“It’s not the X’s and O’s, it’s the Jimmys and Joes”
The originator of the line is unclear, but the truth of the message was obvious Monday evening as Steven Ray signed his letter of intent to continue his football career at Maryville College.
The Heritage senior and two-year starting guard for the Mountaineers signed his commitment to become a Fighting Scot next fall in front of family, friends and several coaches who all spoke fondly and emotionally of their departing player.
Beginning with Tim Hammontree, who concluded his tenth and final season leading Heritage on the gridiron this past fall, the coaches that worked with Ray from middle school on all spoke eloquently and all choked up at points in their remarks praising the 6-foot-2 , 270-pound lineman.
The common theme centered on Ray’s strong work ethic and commitment to improve himself.
“Every time he had an opportunity to better himself, (Ray) said, ‘Suck it up, you can get better,’” Hammontree said in opening remarks to the assembled crowd. “After his freshman year, he made a commitment to work towards this day.”
The son of Johnny and Karen Ray, the 18-year old senior told The Daily Times that he also considered Mount St. Joseph in Cincinnati and Thomas More University of Kentucky.
“They were great schools, but I just want to be here, be with the family,” Ray said. “I like going to church with my family on Sundays, that’s a big thing for me. I have a lot of support here and my whole life is here. Fishing with my dad on weekends, that’s a big thing for me.”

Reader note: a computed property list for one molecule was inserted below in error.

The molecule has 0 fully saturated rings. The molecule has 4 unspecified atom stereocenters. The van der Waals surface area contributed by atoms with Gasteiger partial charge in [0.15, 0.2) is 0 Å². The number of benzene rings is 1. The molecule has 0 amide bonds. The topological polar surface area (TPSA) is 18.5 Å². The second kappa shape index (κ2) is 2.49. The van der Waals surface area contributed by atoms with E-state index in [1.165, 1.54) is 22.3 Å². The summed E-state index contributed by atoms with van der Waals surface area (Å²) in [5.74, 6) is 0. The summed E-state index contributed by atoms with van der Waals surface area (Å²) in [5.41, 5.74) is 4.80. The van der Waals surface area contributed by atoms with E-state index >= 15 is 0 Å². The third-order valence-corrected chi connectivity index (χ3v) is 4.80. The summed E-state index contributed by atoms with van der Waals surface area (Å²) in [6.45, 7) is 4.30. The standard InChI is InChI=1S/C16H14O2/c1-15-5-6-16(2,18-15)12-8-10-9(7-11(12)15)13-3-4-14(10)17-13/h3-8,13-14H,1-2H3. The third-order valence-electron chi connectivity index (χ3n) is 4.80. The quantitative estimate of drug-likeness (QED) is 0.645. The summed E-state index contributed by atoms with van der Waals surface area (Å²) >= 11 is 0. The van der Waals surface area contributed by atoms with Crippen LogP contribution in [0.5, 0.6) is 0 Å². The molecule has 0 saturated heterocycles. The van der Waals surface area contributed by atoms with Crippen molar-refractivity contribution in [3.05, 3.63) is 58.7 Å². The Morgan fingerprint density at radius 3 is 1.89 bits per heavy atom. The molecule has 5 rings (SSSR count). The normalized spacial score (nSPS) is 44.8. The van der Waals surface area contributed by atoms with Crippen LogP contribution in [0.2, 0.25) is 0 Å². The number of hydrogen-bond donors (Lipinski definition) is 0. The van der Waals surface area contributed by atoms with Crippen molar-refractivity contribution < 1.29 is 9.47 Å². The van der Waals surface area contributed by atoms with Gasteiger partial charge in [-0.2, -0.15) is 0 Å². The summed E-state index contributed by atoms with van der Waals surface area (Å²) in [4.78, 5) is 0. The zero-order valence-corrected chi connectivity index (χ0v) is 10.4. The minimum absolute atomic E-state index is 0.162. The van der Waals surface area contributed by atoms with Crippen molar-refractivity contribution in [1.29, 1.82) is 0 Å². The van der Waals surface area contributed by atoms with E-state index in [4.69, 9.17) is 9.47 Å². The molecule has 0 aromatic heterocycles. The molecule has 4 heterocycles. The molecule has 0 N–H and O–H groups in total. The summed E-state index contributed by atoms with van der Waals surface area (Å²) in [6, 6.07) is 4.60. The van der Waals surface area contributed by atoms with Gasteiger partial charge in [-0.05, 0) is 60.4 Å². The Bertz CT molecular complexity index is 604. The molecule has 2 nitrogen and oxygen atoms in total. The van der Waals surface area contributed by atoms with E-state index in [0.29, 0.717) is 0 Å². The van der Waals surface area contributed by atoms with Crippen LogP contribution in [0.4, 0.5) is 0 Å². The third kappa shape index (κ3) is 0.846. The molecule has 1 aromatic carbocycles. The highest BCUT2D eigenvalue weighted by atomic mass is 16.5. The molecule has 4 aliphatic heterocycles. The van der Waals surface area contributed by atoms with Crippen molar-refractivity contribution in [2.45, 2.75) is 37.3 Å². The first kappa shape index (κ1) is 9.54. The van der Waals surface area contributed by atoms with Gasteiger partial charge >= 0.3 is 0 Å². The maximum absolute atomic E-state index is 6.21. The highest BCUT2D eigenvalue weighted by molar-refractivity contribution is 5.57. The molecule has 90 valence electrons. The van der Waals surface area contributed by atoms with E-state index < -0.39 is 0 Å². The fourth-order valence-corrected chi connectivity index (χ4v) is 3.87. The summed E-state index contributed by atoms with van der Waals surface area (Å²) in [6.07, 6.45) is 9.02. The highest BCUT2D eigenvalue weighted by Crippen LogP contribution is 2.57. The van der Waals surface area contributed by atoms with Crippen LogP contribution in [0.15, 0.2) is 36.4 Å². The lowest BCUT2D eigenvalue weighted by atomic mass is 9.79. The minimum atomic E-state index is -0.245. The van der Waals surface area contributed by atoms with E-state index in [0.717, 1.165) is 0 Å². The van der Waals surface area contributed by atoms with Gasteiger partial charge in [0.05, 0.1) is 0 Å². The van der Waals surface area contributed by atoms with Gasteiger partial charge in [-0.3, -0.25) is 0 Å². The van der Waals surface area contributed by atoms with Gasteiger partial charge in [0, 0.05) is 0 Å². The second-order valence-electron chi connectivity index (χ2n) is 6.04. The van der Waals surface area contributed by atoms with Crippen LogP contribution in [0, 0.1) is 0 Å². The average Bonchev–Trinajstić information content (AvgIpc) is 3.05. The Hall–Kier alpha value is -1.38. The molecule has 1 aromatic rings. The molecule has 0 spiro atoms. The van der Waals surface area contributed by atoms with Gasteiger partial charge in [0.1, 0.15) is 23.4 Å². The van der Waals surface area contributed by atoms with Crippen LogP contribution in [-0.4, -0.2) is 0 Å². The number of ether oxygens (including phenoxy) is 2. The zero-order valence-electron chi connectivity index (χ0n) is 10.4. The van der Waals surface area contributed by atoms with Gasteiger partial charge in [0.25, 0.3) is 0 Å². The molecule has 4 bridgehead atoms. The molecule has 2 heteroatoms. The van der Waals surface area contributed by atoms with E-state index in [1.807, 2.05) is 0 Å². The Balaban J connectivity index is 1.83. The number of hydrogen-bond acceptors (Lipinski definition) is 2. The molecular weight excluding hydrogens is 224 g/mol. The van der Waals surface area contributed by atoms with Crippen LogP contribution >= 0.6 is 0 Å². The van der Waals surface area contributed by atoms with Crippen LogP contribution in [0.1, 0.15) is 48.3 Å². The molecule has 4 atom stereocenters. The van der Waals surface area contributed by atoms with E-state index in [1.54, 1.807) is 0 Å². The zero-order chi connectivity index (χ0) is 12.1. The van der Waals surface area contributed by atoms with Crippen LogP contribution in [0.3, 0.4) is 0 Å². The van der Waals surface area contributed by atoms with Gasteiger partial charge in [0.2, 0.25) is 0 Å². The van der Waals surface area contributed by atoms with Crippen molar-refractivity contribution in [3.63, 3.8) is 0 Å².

In addition to opening remarks from Hammontree, line coach Keith Hall, Heritage Middle School coach Julian Allen and former coach Travis Felder, now at Alcoa, all returned to common themes in praise of Ray.
“I know all the hard work he put in to get to where he is today and I appreciate that,” Hall told The Daily Times as family members and friends took turns taking photographs with Ray. “I am going to miss being around him. This is the first step in saying goodbye, for now. We’ve had a daily relationship for the last almost four years, and he’s getting ready to move on and I’m going to miss him.”
Ray said he intends to focus on secondary education at Maryville College, majoring in science to eventually be a teacher and coach.
“Football has made a big impact on my life, and I want to be able to make that impact on other people’s lives, down the road,” Ray said. “I’ve always wanted to integrate the younger people. Being that kid that was low on the totem pole, I’ve always wanted to make the younger kids feel welcome.”
With Maryville College just announcing that he will build a track and start competing again in track and field, Ray may be able to continue in two sports as he did at Heritage, competing in discus and shot-put when not in the weight room, which he admitted to loving in itself for the individual struggle to improve as well as the camaraderie developed by cheering on teammates.
“It’s always been about hard work,” Ray said. “I’ve never been that guy that came into a sport and was just exceptional with my talent or size or anything like that. I always came in and no matter what, I was the guy doing the work. I came from being not very good at football to being here on signing day, and it really seems surreal.”